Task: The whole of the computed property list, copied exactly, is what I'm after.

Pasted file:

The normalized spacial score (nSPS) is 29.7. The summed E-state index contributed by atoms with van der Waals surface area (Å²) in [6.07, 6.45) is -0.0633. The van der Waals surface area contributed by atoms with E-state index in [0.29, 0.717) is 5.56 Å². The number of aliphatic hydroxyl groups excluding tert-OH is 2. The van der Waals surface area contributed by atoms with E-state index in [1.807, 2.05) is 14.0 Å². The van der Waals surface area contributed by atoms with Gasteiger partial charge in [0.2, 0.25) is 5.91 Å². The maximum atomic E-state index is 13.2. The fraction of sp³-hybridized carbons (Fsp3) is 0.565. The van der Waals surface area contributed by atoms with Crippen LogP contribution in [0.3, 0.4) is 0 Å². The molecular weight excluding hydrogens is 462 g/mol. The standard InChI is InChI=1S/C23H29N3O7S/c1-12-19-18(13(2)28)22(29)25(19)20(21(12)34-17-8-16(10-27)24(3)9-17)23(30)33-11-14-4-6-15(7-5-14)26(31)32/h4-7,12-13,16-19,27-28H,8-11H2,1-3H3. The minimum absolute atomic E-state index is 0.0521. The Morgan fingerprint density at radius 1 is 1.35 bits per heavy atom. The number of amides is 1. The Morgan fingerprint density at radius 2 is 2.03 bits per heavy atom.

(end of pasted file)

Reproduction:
The normalized spacial score (nSPS) is 29.7. The summed E-state index contributed by atoms with van der Waals surface area (Å²) in [6.07, 6.45) is -0.0633. The van der Waals surface area contributed by atoms with E-state index in [0.29, 0.717) is 5.56 Å². The number of aliphatic hydroxyl groups excluding tert-OH is 2. The van der Waals surface area contributed by atoms with E-state index in [1.807, 2.05) is 14.0 Å². The van der Waals surface area contributed by atoms with Gasteiger partial charge in [0.2, 0.25) is 5.91 Å². The maximum atomic E-state index is 13.2. The fraction of sp³-hybridized carbons (Fsp3) is 0.565. The van der Waals surface area contributed by atoms with Crippen LogP contribution in [0.3, 0.4) is 0 Å². The molecular weight excluding hydrogens is 462 g/mol. The standard InChI is InChI=1S/C23H29N3O7S/c1-12-19-18(13(2)28)22(29)25(19)20(21(12)34-17-8-16(10-27)24(3)9-17)23(30)33-11-14-4-6-15(7-5-14)26(31)32/h4-7,12-13,16-19,27-28H,8-11H2,1-3H3. The minimum absolute atomic E-state index is 0.0521. The Morgan fingerprint density at radius 1 is 1.35 bits per heavy atom. The number of amides is 1. The Morgan fingerprint density at radius 2 is 2.03 bits per heavy atom.